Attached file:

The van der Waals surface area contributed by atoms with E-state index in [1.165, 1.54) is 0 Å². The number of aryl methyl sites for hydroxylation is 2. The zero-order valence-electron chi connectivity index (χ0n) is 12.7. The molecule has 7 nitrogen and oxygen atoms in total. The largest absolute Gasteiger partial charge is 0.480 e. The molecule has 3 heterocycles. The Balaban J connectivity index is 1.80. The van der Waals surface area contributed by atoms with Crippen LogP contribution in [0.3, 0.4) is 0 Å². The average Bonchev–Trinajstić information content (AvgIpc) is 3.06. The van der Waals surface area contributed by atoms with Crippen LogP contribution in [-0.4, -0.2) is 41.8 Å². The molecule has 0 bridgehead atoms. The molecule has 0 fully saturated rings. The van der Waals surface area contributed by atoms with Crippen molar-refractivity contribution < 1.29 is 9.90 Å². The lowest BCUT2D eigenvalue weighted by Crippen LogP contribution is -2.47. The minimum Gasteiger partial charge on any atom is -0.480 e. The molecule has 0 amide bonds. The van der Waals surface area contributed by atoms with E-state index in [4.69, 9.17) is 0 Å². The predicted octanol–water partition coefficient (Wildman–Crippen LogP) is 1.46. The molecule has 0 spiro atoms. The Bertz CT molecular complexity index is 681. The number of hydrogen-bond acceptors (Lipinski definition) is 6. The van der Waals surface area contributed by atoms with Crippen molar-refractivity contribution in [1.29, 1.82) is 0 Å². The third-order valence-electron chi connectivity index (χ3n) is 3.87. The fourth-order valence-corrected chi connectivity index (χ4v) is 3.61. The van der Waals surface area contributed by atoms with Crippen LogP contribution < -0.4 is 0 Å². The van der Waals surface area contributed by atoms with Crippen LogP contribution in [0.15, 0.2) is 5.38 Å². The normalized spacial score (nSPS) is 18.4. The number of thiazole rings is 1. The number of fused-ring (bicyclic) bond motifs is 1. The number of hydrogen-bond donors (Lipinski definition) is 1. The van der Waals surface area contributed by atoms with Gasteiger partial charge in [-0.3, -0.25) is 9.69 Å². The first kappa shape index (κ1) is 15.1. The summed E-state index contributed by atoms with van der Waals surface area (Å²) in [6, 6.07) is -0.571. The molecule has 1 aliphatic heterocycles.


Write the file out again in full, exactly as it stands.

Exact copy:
The van der Waals surface area contributed by atoms with E-state index in [1.165, 1.54) is 0 Å². The number of aryl methyl sites for hydroxylation is 2. The zero-order valence-electron chi connectivity index (χ0n) is 12.7. The molecule has 7 nitrogen and oxygen atoms in total. The largest absolute Gasteiger partial charge is 0.480 e. The molecule has 3 heterocycles. The Balaban J connectivity index is 1.80. The van der Waals surface area contributed by atoms with Crippen LogP contribution in [0.3, 0.4) is 0 Å². The average Bonchev–Trinajstić information content (AvgIpc) is 3.06. The van der Waals surface area contributed by atoms with Crippen LogP contribution in [-0.4, -0.2) is 41.8 Å². The molecule has 0 bridgehead atoms. The molecule has 0 fully saturated rings. The van der Waals surface area contributed by atoms with Crippen molar-refractivity contribution < 1.29 is 9.90 Å². The lowest BCUT2D eigenvalue weighted by Crippen LogP contribution is -2.47. The minimum Gasteiger partial charge on any atom is -0.480 e. The molecule has 0 amide bonds. The van der Waals surface area contributed by atoms with E-state index in [4.69, 9.17) is 0 Å². The predicted octanol–water partition coefficient (Wildman–Crippen LogP) is 1.46. The molecule has 0 spiro atoms. The Bertz CT molecular complexity index is 681. The number of hydrogen-bond acceptors (Lipinski definition) is 6. The van der Waals surface area contributed by atoms with Crippen molar-refractivity contribution in [1.29, 1.82) is 0 Å². The third-order valence-electron chi connectivity index (χ3n) is 3.87. The fourth-order valence-corrected chi connectivity index (χ4v) is 3.61. The van der Waals surface area contributed by atoms with Crippen LogP contribution < -0.4 is 0 Å². The van der Waals surface area contributed by atoms with Crippen LogP contribution in [0.15, 0.2) is 5.38 Å². The normalized spacial score (nSPS) is 18.4. The number of thiazole rings is 1. The number of fused-ring (bicyclic) bond motifs is 1. The number of hydrogen-bond donors (Lipinski definition) is 1. The van der Waals surface area contributed by atoms with Gasteiger partial charge in [-0.3, -0.25) is 9.69 Å². The first kappa shape index (κ1) is 15.1. The summed E-state index contributed by atoms with van der Waals surface area (Å²) in [6, 6.07) is -0.571. The molecule has 1 aliphatic heterocycles.